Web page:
charge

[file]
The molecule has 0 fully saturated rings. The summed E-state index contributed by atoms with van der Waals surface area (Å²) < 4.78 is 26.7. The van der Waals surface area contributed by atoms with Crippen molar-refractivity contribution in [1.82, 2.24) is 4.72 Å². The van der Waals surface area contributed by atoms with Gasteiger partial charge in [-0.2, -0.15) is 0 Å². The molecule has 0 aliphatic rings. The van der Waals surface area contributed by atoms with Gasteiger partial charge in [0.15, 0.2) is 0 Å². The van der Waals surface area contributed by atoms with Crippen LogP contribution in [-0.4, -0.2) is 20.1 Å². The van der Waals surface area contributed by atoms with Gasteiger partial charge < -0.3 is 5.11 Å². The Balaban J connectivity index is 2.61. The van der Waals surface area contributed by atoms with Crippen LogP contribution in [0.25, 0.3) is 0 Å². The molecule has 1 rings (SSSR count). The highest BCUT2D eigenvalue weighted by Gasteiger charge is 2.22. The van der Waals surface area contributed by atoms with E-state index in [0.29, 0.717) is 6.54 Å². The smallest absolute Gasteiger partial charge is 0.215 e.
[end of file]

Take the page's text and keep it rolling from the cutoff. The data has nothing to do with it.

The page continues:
Procedure for obtaining order for sale we have to refer on section 254 of National Land Code 1965. Form 16D need to specify the breach in question; requiring it to be remedied within one month of the date on which the notice is served or such alternative period as may be specified in the charge; and warning the chargor that if the notice is not complied with, he will take proceedings to obtain an order for sale. Not a judgment debt. Order for sale is not a judgment or decree. In case of Kandiah Peter v Public Bank Bhd, the court held that Order for sale does not constitute a judgement debt. It is an exercise of chargee’s statutory remedy. Before and After the National Land Code (Amendment) Act 2016 (Act A1516)Notice of Demand, powers and requirements for issuing of notices are provided under section 254 & 255 of National Land Code 1965.Before the National Land Code (Amendment) Act 2016 (Act A1516), Form 16D section 254(1)notice of default , to claim for principal sum and interest; where there is a breach of agreement between a creditor and a debtor for at least 1 month or a specified period under the charge.Duration of notice of demand, the requirement is at least one month notice under section 254 which possibly to give chargor the opportunity to protect his property from foreclosure. However, the parties are free to contract to include a period other than the one month as stated in the section.Thus, this means that the chargee could stipulate a period shorter than one month. This has been overruled in Citibank Bhd v Mohamad Khalid bin Farzalur Rahaman & Ors, COA took the view that when Parliament enactment s.254(1) of the Code and employed therein the words ‘or such alternative period as may be specified in the charge’, it is clearly intended by the phrase to alter the law by enabling a chargee to impose a period of less than a month. S254 of the NLC therefore expressly permits a chargor by contract to accept a statutory notice of less than one month.Section 254(1)(a) & (b) specifying breach in question, requiring it to be remedies within 1 month / any other alternative period with warning if notice not complied with proceedings to obtain an order for sale will be taken. Section 254(2) mentioned that after the notice, the charge land is vested in any other person / body, the notice is valid unto the person as though it was served against to. Section 254(3) shows that if breach occurs, the whole sum of charge will be payable to the chargee. Under case of Syarikat Kewangan Melayu Raya Bhd. v Malayan Banking Bhd, a notice of default in Form 16D wherein it cited, 2 charges and in respect of which the sums due under both charges are lumped together, was held not defective by PC, as on facts of case, chargor has not been prejudiced / misled by any defect therein.Pc held that whether a statutory notice is defective in respect of its contents would depend on whether the chargor is prejudiced or mislead by such defect so as to render the order for sale unjust.After the National Land Code (Amendment) Act 2016 (Act A1516), the chargee may serve on the charger a notice in Form 16D requiring it to be remedied within one month of the date on which the notice is served, or such alternative period as may be specified in the charge which shall not be less than one month, which means that duration of notice of demand, the requirement is at least one month notice under section 254 which possibly to give chargor the opportunity to protect his property from foreclosure.In the case of Kimlin Housing Development Sdn. Bhd. v Bank Bumiputra, upon a breach by the chargor of any of the agreements on his part expressed or implied in the charge continuing for at least a month or such alternative period as may be specified in the charge, notice in Form 16D is served specifying the breach and requiring the chargor to remedy the same within a month of the date of the notice or such alternative period as may be specified in the charge, with a warning that in the event of non-compliance, proceedings to enforce the charge by obtaining a judicial sale will be commenced (s 254(1) of the Code). Under this provision, there will generally be a time lag of at least two months between the date of breach and the commencement of proceedings in court to enforce the charge. In the case of charges where the principal is payable on demand, s 255(1) of the Code provides an alternative procedure by requiring service of a notice in Form 16E, immediately upon such breach, requiring it to be remedied within a month and adding that in the event of non-compliance, proceedings to enforce the charge by obtaining a judicial sale may be forthwith commenced without it being required to serve a notice in Form 16D under s 254(1). Under this provision, there will be a time lag of at least a month between the date of breach and the commencement of proceedings in court to enforce the charge. It is obvious that the advantage of the Notice requirements under ss 254 and 255 of the Code is that it will entail delay, thus affording opportunity to the chargor to bustle about to raise the money to pay the demands. Non-compliance with the notice requirements will render a subsequent order for sale liable to be set aside as being void and of no effect. After the amendment, section 254 (1) (b) which clearly stated on such alternative period as may be specified in the charge which shall not